(Reuters) – Syrian Kurds are demanding their own delegation separate from both the government and opposition at next month’s peace talks in Switzerland aimed at halting the conflict in Syria, Kurdish political leaders said on Thursday.
The Kurds say they need independent representation because their demands in negotiations over Syria’s future are distinct from those of the government or the opposition Syrian National Coalition that seeks to end President Bashar al-Assad’s rule.
“The Coalition are no different from Assad’s Baath party rule when it comes to their position on the Kurds. They do not recognize the rights of Kurds to live on their land with recognition of their basic rights, including the right to administer their own region,” said Abdelsalam Ahmed, a leading figure in the Democratic Union Party (PYD).
The push for a more autonomous role for Kurds in Syria has unnerved regional powers such as neighboring Turkey, already dealing with such demands among its own Kurdish population.
Syrian Kurdish parties have themselves been deeply divided for months by an internal power struggle. They are currently holding talks in the Iraqi Kurdish city of Arbil.
Kurdish leaders, speaking from Arbil by phone, called their demand for a united delegation a positive step toward healing rifts and strengthening the Kurdish position in Syria.
The Kurds, who span Syria, Turkey, Iraq and Iran, are one of the world’s largest ethnic groups without a country. In Syria they make up about a tenth of the population and have suffered severe repression under four decades of Assad family rule.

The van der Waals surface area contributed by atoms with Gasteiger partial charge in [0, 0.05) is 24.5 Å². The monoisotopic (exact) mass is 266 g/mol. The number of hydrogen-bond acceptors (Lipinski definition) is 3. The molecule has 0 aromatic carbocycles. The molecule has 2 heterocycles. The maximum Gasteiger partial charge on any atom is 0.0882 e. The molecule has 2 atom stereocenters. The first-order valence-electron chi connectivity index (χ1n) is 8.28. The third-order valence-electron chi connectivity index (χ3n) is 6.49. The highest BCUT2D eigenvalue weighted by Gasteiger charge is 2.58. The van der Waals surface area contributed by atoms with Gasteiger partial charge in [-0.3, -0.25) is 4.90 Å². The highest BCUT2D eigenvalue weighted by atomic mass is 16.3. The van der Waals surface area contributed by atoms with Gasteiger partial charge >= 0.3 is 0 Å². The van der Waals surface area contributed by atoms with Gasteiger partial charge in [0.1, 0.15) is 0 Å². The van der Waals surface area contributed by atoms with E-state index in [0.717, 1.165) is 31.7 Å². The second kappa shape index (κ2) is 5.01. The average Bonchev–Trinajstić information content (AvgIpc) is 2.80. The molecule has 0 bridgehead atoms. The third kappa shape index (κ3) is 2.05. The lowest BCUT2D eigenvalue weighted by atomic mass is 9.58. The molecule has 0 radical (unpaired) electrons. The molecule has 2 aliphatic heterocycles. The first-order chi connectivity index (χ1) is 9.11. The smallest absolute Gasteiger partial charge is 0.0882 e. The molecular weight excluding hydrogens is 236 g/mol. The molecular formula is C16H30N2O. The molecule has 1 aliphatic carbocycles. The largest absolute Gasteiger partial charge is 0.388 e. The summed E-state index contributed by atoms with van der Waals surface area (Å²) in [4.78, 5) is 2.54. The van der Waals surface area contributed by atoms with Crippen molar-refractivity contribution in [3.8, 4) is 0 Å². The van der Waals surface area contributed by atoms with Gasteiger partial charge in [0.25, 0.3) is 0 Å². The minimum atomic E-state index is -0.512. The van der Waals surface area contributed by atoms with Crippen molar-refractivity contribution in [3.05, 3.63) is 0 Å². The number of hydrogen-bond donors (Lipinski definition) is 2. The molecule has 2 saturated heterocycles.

Syrian Kurdish groups are calling for a federalized system of governance that would give them greater autonomy in regions where they are a majority. They also want their language, once banned in public, to become an official language.
Kurdish officials said they would seek approval to send a separate delegation to Switzerland from the United Nations and the United States and Russia, which have been the driving force behind the planned talks, known as “Geneva 2”.
“We have agreed to a shared delegation made up of the main Kurdish parties. We won’t finalize the details until we can talk to foreign powers and the United Nations to see if they will accept,” said Abdelhami Darwish, head of the Democratic Progressive Party.
PYD leader Abdelsalam Ahmed said Kurdish leaders would put their case to Lakhdar Brahimi, the international envoy on Syria, but would also seek to convince the United States and Gulf Arab countries, which have backed the rebel fight against Assad.
The Kurdish demand could complicate preparations for the long-delayed peace conference due to open on January 22. Brahimi has set a December 27 deadline for delegations to be named.
“Russia is willing to accept a third bloc for the Kurds but it is other powers, particularly America, which insist on a two-party negotiation,” the PYD’s Ahmed said.
“If they insist on a single umbrella opposition group, we will go with the opposition as part of a unified Kurdish legal council within it, but we strongly believe in the principle that the Kurds deserve their own representation.”
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